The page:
Yosemite Park to around 5000 feet in Tulare County. We expect the
showery precipitation to continue through this evening then taper
off overnight as the HRRR is indicating the low will drop
southward to the Socal coast overnight the push inland south of
our area on Saturday. The low is progged to move east of our area
by Saturday night which in a dry period across our area Sunday
night and Sunday morning with brief shortwave ridging.
The second storm is progged to push southward into our area on
Sunday evening and bring a period of significant precipitation to
our area Sunday night and Monday. This system is also expected to
have more moisture with it than today`s system and we are
anticipating liquid equivalents of half and inch to an inch and a
quarter of liquid precipitation over the Sierra Nevada with this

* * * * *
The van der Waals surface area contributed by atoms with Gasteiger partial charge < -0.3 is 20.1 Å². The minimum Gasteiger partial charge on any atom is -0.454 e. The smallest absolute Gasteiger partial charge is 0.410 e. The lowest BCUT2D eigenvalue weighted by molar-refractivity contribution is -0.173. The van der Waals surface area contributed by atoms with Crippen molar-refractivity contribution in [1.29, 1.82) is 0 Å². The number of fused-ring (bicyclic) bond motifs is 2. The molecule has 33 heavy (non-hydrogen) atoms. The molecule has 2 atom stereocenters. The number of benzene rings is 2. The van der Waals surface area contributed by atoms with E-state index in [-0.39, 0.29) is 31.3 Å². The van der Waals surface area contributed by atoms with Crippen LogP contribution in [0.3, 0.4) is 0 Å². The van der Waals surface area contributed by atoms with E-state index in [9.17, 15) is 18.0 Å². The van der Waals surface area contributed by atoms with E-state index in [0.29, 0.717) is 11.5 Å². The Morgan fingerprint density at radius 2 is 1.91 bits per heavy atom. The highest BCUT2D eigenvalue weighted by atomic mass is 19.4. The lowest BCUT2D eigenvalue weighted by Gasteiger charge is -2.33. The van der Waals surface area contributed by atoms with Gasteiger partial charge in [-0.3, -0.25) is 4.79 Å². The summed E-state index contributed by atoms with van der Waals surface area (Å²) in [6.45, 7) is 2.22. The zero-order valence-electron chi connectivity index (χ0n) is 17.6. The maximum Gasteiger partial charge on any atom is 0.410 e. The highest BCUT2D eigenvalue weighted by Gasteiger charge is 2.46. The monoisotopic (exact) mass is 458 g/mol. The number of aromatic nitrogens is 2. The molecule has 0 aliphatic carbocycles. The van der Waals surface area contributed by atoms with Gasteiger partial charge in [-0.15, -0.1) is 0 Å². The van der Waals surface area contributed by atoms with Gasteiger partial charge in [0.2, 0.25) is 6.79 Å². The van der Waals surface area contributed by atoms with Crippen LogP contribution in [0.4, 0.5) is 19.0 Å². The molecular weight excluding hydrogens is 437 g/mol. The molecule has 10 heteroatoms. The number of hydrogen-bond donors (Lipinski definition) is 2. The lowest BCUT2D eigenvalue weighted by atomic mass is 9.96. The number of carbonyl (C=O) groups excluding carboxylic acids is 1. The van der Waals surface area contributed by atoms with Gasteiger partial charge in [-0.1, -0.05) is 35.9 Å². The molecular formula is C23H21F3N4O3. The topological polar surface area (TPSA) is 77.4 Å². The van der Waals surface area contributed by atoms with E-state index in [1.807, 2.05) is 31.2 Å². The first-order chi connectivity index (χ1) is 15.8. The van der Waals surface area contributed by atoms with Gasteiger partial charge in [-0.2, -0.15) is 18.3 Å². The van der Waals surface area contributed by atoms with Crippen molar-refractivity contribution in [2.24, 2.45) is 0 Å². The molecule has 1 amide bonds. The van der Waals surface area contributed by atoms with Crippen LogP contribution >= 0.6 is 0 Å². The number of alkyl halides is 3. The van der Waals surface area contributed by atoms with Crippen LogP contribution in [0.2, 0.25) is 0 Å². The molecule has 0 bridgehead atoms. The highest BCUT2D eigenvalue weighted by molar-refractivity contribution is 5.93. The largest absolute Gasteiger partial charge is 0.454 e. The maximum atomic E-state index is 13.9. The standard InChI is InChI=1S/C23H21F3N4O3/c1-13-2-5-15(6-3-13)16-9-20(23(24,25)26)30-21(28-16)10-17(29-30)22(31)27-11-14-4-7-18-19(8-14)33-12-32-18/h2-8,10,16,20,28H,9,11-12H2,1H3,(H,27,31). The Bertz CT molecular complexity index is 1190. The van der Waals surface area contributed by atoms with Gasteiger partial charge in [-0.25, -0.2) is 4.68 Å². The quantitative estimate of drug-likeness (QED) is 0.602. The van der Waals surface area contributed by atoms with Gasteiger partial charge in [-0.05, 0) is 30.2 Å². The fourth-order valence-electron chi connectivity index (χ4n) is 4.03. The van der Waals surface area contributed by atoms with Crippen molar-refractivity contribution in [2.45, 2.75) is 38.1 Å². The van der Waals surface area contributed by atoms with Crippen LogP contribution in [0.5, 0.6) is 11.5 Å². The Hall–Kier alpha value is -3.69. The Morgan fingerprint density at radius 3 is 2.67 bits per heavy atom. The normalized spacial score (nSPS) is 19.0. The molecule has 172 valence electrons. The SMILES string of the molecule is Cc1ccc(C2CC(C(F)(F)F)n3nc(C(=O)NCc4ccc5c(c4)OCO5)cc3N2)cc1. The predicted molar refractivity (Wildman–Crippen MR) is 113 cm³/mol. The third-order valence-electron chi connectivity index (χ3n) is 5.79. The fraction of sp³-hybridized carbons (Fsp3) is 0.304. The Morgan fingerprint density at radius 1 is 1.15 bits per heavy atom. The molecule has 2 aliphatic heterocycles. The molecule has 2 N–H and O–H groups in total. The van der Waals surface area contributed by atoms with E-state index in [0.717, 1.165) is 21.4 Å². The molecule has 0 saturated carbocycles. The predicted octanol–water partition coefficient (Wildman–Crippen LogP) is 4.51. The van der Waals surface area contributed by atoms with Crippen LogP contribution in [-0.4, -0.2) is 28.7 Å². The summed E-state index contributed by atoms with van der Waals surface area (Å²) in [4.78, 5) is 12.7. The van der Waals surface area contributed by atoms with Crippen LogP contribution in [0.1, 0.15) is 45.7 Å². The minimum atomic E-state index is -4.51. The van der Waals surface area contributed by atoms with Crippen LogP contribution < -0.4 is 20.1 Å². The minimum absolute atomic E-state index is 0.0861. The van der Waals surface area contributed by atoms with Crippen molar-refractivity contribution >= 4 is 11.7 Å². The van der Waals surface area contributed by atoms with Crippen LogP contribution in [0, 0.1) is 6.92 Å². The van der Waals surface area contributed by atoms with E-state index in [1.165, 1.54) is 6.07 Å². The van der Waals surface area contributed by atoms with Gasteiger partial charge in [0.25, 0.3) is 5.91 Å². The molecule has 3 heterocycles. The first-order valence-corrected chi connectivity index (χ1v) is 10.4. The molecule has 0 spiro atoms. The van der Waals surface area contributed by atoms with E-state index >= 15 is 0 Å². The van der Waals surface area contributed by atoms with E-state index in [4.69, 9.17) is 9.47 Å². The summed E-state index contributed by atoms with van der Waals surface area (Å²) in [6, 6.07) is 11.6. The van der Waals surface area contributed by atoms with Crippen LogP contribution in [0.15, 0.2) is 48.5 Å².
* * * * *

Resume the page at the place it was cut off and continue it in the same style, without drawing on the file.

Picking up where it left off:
system and a quarter to three quarters of an inch of liquid
precipitation over the Kern County Mountains. This second system
is also expected to be much colder with snow levels lowering to
1500 to 2500 feet by Monday afternoon. The main concern with this
second system will be snow at lower elevations that could
adversely impact travel over the mountains. Between 6 and 12
inches of snow are expected above 4000 feet in the Sierra Nevada
and between 3 and 6 inches of snow above 3000 feet in the Kern
County Mountains which would impede travel over the Tejon,
Tehachapi and Walker passes. With impacts to travel being a
concern we have issued a Winter Storm Watch for the Sierra Nevada
and the Mountains of Kern County from 1000 pm PST Sunday evening
until 400 pm PST Monday afternoon.
This second system will move out of our area by Tuesday morning.
Mother than some residual Mountain showers, Tuesday should be a
dry and chilly day across our area. Temperatures across much of
the San Joaquin Valley will likely be below the freezing mark for
a few hours on Tuesday morning.